Wednesday, April 29, 2015

Characters in The Manuscript Found in Saragossa: Don Felipe Avadoro

I realize the inherent foolishness of diagnosing someone who a) lived approximately 300 years ago, and b) never actually lived because he's a fictional character. Still, it's hard for me to read the parts of The Manuscript Found in Saragossa about Don Felipe Avadoro in 2015 without imaging him as someone on the autism spectrum.

The symptoms of autism typically become apparent in early childhood, however, and we are told nothing about the early life of Don Felipe Avadoro. Juan Avadoro (a.k.a. Pandesowna, the Gypsy Chief) describes his father's eccentricities as developing in adulthood, possibly in response to the shock of losing his wife.

He had the reputation of being the most serious and methodical man of his age. He was so methodical, in fact, that if I told you the story of one of his days you would at once know his whole life's history, or at least the history of the time between his two marriages, the first to which I owe my existence and the second which caused his death by the irregularity it introduced into his style of life.
The Manuscript Found in Saragossa, Day 12

Juan Avadoro's mother died giving birth to him, and the child is raised by an aunt while Don Felipe retreats into his house in inconsolable grief. Eventually he emerges, at least in a limited capacity — from that point on, he orders every minute of his life through precisely regimented routines. The structure allows him to enjoy life's simple pleasures while limiting the amount of human contact and human chaos he experiences.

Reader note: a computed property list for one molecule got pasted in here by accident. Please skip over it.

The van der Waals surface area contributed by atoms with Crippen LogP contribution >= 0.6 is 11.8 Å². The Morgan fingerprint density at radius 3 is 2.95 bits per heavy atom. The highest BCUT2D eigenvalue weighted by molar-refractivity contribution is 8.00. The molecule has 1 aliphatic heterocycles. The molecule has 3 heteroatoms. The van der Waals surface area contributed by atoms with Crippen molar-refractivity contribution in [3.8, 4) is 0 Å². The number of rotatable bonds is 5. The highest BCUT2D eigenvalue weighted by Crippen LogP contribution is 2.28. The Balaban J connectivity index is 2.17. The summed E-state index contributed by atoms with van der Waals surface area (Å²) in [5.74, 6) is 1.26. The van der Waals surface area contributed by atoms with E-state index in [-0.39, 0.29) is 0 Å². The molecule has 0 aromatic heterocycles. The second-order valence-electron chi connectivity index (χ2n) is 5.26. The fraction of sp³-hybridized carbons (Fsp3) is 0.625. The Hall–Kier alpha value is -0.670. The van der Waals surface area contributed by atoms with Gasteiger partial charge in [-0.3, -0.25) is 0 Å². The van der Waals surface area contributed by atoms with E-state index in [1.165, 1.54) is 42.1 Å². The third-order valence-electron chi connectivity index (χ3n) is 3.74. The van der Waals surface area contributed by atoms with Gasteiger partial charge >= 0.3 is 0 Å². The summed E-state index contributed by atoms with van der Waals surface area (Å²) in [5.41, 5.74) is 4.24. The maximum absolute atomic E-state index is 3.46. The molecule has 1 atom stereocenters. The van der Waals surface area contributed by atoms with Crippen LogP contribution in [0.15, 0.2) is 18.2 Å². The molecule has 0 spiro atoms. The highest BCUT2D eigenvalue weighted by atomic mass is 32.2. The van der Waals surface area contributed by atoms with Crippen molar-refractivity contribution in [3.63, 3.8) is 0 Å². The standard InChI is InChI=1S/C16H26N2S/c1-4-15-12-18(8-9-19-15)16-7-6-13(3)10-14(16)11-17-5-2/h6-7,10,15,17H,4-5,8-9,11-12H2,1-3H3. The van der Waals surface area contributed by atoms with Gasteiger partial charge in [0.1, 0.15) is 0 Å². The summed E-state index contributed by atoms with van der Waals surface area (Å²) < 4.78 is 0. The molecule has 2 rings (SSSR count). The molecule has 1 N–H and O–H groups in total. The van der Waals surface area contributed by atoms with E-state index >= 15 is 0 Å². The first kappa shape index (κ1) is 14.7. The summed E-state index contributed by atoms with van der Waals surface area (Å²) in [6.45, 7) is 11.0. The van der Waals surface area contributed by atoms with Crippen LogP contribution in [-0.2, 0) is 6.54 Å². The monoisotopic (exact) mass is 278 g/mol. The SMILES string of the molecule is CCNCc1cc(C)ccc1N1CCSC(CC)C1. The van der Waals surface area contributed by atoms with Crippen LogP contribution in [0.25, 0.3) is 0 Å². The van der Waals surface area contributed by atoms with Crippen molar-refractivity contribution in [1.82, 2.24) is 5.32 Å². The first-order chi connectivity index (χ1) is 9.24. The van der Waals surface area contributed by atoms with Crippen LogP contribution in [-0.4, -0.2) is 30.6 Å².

Several pages in The Manuscript Found in Saragossa are devoted to Don Felipe's daily routine:

The first task of the morning for my father would be to open the door of the balcony which looked out over the Calle de Toledo. There he would breathe in the fresh air for a quarter of an hour; then he would open the window which looked out on to the side-street. If there was anyone at the window opposite, he would great them courteously, saying 'Agour,' then close the window. 'Agour' was sometimes the only word he would utter all day, for although he was passionately interested in the fate of all the plays performed at the Teatro de la Cruz he would only manifest this interest by clapping, never by speaking. If no one was at the window opposite he would wait patiently for someone to appear so that he could perform his courteous greeting.
— The Manuscript Found in Saragossa, Day 12

As the day (every day) progresses, he attends Mass, meticulously checks how well his maid has cleaned his Madrid apartment, and rolls 24 perfectly uniform cigarettes, which he smokes at specific times throughout the afternoon and evening. When possible, he attends plays at his preferred theater, the Teatro de la Cruz. When there's no performance there, he walks to Moreno's Bookshop to listen to the conversation of the educated gentlemen who gather there, but he never joins in.